Blame the Yarn Harlot. It's all her fault for introducing me to the concept of taking on an Olympic Challenge whilst the real Olympics are on. In 2006, Stephanie Pearl-McPhee created the Knitting Olympics to run concurrently with the Winter Olympic Games. The concept was to take on an achievable knitting challenge - something that would stretch the participants but would still be do-able within the constraints of their skill levels and other commitments.
In a moment of inspiration/madness (delete as appropriate) yesterday, I decided that I would set my own Olympic Challenge for the duration of the Beijing Olympic Games. Only, this time, instead of it being knitting (any excuse), I'd make it based on exercise - the bane of my existence.
I am very aware that I don't get enough exercise. I've become more and more of a slug as the years have gone on. Oh, I've dabbled in yoga, own several pairs of dumbells (and am not afraid to use them), and I can still walk for miles, but I'm no way close to being fit. Or even to achieving the recommended daily minimum for aerobic exercise. It just doesn't happen. And I've made more New Years Resolutions to correct this than I can count.
So, for the duration of the Olympics - from today, 8th August until Sunday 24th August inclusive - I hereby vow publicly to achieve the following Olympic Challenge:
I, PipneyJane, will exercise for a minimum of 15 minutes every day during the Olympics, such exercise to be defined as a continuous activity or series of activities as directed by either an instructor or by an exercise video/DVD.Anyone care to join me?
Wednesday, 6 August 2008
It's summer, so I'm obsessing about Cricket. In particular, the international matches between England vs. New Zealand at the start of the summer, and England vs. South Africa now. If I could, I'd listen to every ball of every game. Sadly, I work in a radio black spot (last year, I purchased a DAB radio just to get Test Match Special but there is no reception here), and the IT Department have blocked radio via the internet.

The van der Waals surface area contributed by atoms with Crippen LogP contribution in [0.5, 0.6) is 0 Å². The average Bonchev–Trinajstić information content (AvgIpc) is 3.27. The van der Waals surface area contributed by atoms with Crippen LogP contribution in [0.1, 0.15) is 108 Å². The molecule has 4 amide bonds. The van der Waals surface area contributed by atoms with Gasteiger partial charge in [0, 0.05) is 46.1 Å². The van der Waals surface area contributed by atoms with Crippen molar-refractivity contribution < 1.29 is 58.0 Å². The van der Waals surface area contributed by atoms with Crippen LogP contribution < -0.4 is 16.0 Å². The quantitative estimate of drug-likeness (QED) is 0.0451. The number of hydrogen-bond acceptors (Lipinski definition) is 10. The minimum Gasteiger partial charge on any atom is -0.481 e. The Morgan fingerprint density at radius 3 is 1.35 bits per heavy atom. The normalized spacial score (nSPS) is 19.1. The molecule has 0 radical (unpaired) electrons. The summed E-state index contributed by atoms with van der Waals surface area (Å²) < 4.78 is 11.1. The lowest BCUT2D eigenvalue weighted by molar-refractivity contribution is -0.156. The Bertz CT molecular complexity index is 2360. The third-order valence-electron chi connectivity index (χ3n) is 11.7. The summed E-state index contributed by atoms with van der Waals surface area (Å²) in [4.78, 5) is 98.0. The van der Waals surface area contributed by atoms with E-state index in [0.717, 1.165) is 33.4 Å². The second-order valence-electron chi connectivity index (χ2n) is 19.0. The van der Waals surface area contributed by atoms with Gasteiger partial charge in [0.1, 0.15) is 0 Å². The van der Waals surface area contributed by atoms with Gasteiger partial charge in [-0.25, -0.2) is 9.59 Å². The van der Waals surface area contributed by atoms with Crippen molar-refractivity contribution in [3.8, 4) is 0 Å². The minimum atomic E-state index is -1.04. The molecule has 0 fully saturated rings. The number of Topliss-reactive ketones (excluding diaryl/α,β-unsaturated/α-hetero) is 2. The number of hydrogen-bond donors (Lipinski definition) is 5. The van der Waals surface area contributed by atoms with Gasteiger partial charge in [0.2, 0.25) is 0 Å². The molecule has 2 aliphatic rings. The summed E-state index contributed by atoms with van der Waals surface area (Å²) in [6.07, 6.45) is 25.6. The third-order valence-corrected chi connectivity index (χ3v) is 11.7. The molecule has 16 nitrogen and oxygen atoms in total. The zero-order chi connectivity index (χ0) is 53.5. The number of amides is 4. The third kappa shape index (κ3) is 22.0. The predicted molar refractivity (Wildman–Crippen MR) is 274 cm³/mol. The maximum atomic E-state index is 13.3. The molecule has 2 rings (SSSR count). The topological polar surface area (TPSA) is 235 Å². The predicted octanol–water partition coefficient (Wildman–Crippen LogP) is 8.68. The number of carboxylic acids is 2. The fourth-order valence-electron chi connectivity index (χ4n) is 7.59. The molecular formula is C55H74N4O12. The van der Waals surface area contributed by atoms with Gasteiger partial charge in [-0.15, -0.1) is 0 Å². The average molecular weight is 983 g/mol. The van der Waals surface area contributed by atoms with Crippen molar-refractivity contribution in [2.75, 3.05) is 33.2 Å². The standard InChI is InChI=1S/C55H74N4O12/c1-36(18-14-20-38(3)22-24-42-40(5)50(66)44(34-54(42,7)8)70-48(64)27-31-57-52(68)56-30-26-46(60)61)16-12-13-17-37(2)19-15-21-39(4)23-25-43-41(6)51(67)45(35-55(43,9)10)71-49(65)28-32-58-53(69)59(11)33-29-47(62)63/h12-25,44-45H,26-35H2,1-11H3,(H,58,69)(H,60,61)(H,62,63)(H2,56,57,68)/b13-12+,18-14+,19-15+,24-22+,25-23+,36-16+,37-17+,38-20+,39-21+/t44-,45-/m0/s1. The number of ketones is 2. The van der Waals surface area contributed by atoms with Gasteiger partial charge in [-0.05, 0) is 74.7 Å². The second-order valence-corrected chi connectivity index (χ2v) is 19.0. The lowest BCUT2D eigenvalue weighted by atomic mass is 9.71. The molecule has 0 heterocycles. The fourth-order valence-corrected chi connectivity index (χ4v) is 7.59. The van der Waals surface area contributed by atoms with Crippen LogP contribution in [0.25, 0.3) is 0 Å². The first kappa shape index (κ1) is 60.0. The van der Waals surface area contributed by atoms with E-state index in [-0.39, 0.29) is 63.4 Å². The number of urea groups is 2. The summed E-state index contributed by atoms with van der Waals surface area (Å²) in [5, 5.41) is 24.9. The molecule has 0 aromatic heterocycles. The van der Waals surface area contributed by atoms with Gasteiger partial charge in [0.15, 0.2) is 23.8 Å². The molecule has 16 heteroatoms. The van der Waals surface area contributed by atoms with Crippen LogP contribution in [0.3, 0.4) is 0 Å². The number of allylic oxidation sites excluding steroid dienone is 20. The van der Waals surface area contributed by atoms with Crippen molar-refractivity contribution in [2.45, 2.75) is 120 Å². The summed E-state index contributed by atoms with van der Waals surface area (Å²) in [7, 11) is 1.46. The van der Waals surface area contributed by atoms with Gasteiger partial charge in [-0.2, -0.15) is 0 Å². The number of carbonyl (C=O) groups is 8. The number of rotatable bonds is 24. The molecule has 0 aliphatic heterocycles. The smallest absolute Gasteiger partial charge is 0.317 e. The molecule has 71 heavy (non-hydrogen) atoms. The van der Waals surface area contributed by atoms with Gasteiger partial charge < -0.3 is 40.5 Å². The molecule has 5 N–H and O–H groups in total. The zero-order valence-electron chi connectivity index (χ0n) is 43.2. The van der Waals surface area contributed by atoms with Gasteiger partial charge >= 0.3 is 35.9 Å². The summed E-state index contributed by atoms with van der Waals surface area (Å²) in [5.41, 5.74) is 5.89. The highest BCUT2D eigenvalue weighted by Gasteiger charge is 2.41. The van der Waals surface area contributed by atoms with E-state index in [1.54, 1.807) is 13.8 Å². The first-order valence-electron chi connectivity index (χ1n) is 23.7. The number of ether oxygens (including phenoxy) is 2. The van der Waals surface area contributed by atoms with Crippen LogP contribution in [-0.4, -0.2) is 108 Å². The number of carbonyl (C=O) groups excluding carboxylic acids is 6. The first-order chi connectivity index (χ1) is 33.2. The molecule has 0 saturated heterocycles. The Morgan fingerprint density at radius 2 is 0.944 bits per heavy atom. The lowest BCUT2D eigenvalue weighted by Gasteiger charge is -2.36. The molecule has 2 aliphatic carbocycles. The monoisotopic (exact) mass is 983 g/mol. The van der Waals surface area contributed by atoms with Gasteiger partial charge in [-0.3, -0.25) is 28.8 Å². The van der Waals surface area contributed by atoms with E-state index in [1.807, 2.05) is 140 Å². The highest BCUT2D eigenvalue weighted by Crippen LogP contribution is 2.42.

Kim has "County" membership of Surrey Cricket Club. In June, we treated ourselves to a Girls Day Out - a One Day International at the Oval. It was a day that started with the threat of rain and became hot and sunny, so I went prepared for anything: hiking slacks that convert to shorts (similar to these), strappy top, cardigan, waxed Barbour jacket… We packed a picnic, knitted a bit, drank champagne, sobered up on Pimms, and had a really good day out.
Anyway, ever since the match, I've been pondering County Cricket Club membership and whether it is worth applying for "County" membership to Surrey. It would entitle me to free entry at all County games and priority booking of tickets for all Internationals. Whilst £150/year isn't expensive to watch one of my favourite sports, it isn't cheap if I don't use it. The Oval is at least an hour and a half away by public transport but their secondary ground at Guildford isn't too difficult to drive to (a lot of miles, though, and then there is parking to consider).
The enticing alternative, of course, is Middlesex County Cricket Club, who at least play some matches locally to our home. And, of course, their main home ground is LORDS the Headquarters of Cricket. The benefits are the same as for Surrey, but up until about half an hour ago, it had never even occurred to me that Middlesex membership might be a possibility. In my mind, I'd been confusing them with the famous "MCC" or Marylebone Cricket Club, with whom Middlesex share Lords. The MCC was never a possibility - it has a twenty year waiting list and then only if you get proposed and seconded by at least 4 existing members. (If you are a billionaire who donates £mega-millions, I'm sure they'll find a way to squeeze you in sooner.) Middlesex, on the other hand, is do-able at £133 plus joining fee.